I was in kindergarten when I learned what made my heart beat strongest.

My coming-of-age story came from Mrs. Berger, my kindergarten teacher. She’d call us for story time and gather us on a circle painted on carpet squares of our classroom floor.  

Mrs. Berger created magical wonder when she read because she used distinctive voices for each character. She slowly turned pages and color that black print with her animations. I watched how some of my 5-year-old classmates were mesmerized while Mrs. Berger read. Some looked around the classroom. Others fought to stay awake as they listened to her quiet, calming voice.

When Mrs. Berger finished a book, she’d pass it around and ask us to pay attention to the book jacket, page texture and layout. She credited the author and illustrator as if she knew them personally.

I remember one of my classmates made fun of me because when it was my turn to hold the book, I held it to my nose. I wanted to absorb every part of a book’s aura.

MoMA | Smelling the Books

As a child, I spent hours playing librarian. My Mom helped me turn our family book collection into a library. We made cardboard check-out cards and organized books according to genre and age appropriateness. I’d invite friends and siblings to our basement library and encourage them to check out books. I remember the smell and sight of my ink-stained fingers from the handheld date stamp and pad of black ink.

Our basement also housed my classroom and reading circles. It was my first version of home-school. I played teacher, taught music, reading, and math classes. I’d read to my siblings and neighbors. When there wasn’t a live audience, I taught my stuffed animals.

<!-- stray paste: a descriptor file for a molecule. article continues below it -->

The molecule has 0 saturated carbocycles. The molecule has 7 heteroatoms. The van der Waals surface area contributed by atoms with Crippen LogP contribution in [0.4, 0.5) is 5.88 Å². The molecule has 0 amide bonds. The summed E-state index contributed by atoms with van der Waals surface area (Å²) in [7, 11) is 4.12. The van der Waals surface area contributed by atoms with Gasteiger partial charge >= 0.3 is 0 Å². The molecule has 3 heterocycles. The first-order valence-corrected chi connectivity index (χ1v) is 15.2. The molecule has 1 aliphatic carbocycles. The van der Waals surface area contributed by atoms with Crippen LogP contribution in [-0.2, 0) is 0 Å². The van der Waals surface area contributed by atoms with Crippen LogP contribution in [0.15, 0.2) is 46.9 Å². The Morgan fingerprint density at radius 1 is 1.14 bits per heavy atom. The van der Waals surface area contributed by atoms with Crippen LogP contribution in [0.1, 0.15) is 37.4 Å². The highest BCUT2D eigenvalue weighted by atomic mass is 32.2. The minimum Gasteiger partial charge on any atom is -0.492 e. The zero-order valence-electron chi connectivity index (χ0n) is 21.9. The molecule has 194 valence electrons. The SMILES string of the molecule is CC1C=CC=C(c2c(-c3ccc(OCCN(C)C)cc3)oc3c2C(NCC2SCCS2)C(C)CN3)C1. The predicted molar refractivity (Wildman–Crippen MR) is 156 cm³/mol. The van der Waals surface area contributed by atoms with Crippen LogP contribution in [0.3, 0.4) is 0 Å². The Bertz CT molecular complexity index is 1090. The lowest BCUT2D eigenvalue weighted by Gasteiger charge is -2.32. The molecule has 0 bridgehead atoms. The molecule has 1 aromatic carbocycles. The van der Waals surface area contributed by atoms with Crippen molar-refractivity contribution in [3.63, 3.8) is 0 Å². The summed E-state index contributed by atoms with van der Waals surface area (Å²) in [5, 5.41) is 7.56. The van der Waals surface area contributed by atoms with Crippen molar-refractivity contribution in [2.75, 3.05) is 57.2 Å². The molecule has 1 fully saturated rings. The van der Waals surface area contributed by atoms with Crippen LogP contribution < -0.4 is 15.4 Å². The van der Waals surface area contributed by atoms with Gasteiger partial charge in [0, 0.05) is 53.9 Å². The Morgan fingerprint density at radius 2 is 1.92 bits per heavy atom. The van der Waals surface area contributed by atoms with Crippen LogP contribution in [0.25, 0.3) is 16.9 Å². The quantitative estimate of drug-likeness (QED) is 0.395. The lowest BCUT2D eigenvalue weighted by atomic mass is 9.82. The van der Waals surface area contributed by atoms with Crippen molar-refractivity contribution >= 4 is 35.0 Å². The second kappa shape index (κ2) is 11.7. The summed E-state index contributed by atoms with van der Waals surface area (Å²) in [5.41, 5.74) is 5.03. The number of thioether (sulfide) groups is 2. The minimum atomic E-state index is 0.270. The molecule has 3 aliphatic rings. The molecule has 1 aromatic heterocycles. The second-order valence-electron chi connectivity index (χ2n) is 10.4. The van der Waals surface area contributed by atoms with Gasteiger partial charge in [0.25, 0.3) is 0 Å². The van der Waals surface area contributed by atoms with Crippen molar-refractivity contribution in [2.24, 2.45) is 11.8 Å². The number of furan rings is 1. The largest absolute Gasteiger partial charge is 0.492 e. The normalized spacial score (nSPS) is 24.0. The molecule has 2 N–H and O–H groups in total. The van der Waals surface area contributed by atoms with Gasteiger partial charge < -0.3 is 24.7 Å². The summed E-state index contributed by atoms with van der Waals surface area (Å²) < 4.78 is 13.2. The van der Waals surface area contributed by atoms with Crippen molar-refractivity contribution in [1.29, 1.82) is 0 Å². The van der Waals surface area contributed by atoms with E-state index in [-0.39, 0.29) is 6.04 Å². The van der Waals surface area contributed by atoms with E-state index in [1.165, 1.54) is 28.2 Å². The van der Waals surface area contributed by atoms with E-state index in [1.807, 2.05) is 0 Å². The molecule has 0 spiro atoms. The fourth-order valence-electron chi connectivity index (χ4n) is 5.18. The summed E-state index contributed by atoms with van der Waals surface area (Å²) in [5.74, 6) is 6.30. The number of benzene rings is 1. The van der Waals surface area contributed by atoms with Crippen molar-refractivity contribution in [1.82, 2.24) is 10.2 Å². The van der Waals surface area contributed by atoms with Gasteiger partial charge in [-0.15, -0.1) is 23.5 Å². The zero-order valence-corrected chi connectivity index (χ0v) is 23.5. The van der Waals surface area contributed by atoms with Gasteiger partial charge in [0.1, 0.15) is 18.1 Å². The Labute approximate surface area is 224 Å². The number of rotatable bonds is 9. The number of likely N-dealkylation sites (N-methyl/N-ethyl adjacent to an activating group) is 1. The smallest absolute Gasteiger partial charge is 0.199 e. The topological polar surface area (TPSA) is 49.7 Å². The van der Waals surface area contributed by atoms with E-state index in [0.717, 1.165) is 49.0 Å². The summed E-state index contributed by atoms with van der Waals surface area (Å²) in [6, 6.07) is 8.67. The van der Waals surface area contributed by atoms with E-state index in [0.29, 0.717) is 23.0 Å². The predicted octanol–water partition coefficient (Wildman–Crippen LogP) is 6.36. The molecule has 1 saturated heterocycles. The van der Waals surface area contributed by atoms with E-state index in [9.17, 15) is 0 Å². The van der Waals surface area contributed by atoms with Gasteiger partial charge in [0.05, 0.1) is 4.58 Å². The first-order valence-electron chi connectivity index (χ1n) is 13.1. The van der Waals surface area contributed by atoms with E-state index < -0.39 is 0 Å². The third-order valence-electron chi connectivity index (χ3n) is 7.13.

Mrs. Berger’s kindergarten book circle became a square foundation for which I built my profession. My lifework includes writing, reading, and educating. I’m energized when I create lesson plans and love producing different messages from one theme.

reading circle - LD@school

Sometimes my insatiable curiosity leads people to tell me I ask too many questions. I don’t do so because I’m nosy. I simply crave to hear backstories and discover layers of each person.  If we meet each other, I’ll ask about your hobbies and interests before I ask about your job.  

When someone leaves our world, in a sense, I feel like a library has burned. That person had a history, biography, adventures to share. I mourn when libraries shut down. Each story leaves something behind and I’m grateful that our lives provide lessons and blessin’s.

To me, heaven will be a place where I’m eternally surrounded by God’s peace, music, books, authors, animals, snacks with dark chocolate crunch, and hazelnut coffee. A heavenly sensory experience.

Thank you, Mrs. Berger, and all people who taught me to read and develop appreciation for life’s wonders.

From the library of the FROG Blog,


Reader! Your turn.

What is your earliest memory of something or someone who impacted your lifework and mission?

What makes that memory and person stand out?

Please share your answers in the comment section. You know I appreciate a backstory.

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